While in my previous post I used figures referencing suit documents, I have revised my figures assuming the entire chapter has been copied. Where the plaint itself mentions a lower figure (I am guessing this refers to situations where the entire chapter was not copied) I have used the lower figure. Here is a summary of my findings:
Again, you will notice that under current law more than half of the books involved in this case do not infringe – copying is less than the already accepted fair dealing threshold of 10%. And this is not even accounting for the fact that this fair dealing percentage-threshold might be increased by the courts in view of India’s unique socio-economic factors. If it is raised to 20%, then 14 out of 19 books do not infringe. Therefore, I think it is incredibly naive and premature for anyone to state that D.U. will definitely lose this case.
II. EXCUSE ME, WHAT’S A GLOBAL STANDARD?
Which brings me to the issue of a ‘global standard’ itself. How can there be a global standard for how much of a book a university can reproduce to facilitate full access of necessary reading material to all its students? Should this not be a measure of the university’s capabilities to procure enough books so that each and every student in a classroom has an accessible copy of the material? Are you telling me that a library at a university in the heart of Bihar and the library at Harvard University have the same number of books and therefore should be held to the same limits of permissible reproduction?
No. There is room for flexibility and the law must account for country-specific economic factors such as per capita purchasing power, cost of books etc at the global level, or more appropriately, a case-specific determination based on the end-user. And I am certain our judges in Delhi are sensible enough to appreciate this important point – which is why settling is not a tenable suggestion.
III. WHY PLACE QUANTITATIVE RESTRICTIONS AT ALL?
The second issue is whether complete reproduction of works is permissible under certain circumstances (for example, to make course packs for students). Given that S.52(1)(h)(i) of the Indian Copyright Act does not lay down any quantitative limit on permissible reproduction, it is again, I think, incorrect to state that Delhi University will certainly lose on this ground.
It is here that I think this the philosophical ideas behind intellectual property and copyright in particular become very important. If I were to merely reproduce parts of your book for some higher social objective – such as education, you are still in a position to exploit that book commercially in several other ways (even inside the education sector, by the way). The book is still there. On the other hand, If I were to steal the book from you, you will not be able to do so. This is why the law itself recognises such wide exceptions to copyright law in doctrines such as fair dealing and as seen in the provision I mentioned above. This to me seems like an apt situation to invoke such a provision.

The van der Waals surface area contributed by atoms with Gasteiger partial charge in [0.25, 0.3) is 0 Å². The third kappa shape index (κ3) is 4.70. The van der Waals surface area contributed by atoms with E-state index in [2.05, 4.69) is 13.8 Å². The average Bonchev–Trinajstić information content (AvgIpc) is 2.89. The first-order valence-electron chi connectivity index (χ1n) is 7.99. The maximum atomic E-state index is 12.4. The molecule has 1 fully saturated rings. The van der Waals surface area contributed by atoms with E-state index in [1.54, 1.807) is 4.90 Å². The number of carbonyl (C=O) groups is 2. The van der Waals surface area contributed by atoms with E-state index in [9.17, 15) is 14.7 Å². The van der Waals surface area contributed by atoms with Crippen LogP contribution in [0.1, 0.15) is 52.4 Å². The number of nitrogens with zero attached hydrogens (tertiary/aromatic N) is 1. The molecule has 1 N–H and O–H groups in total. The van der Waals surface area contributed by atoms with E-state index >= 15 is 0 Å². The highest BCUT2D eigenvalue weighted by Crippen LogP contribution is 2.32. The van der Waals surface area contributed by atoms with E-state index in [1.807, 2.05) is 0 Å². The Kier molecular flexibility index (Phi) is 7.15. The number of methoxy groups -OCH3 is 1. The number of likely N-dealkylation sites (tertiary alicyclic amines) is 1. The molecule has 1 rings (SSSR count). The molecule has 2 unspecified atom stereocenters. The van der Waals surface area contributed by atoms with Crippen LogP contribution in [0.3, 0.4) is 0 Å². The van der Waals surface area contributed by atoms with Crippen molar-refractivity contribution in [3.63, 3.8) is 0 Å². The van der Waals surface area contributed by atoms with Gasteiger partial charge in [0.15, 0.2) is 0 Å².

I fully understand the concern about creating necessary incentives for the publishing industry to continue investing in India (see Prashant’s piece in the Business Standard for example). I will be the first person to accept that these publishers put in a lot of effort to bring to the market some phenomenal books (I can only speak for books in the legal education section) and frankly, they deserve to profit from it. But the more appropriate solution here would to my mind be a deliberative and not a legal one. Publishers and educators in India need to come together to determine how best to ensure access to material whilst making it a profitable venture for publishers. This is primarily, I think, the prerogative of the universities and the publishers, since the target market of the publishers for such books appears to be the universities and not the students (their attempt to suggest university-procured licences from IRRO is another strong indication of this fact). Which is why I think it is time for politicians such as Kapil Sibal and other members of the Ministry of Human Resources Development to engage with this issue.
And all of this is to not even begin to probe the quantum of damages sought, which I find the most misplaced. Rs. 60,00,000 in damages sought for less than 2.5% infringing use of the entire catalogue of books in question in this case? Seems a little absurd to me. The publishers will certainly try to advance evidence of lost sales and prospective losses, but the figure itself is shocking to me.
So to conclude, Delhi University & Rajeshwari Photocopy Services might appear to be underdogs against the might of Big Publishing in this case, but defend they can and defend they must. Unfortunately however, the unnecessary social and economic costs as a consequence of this litigation, will hardly be acknowledged.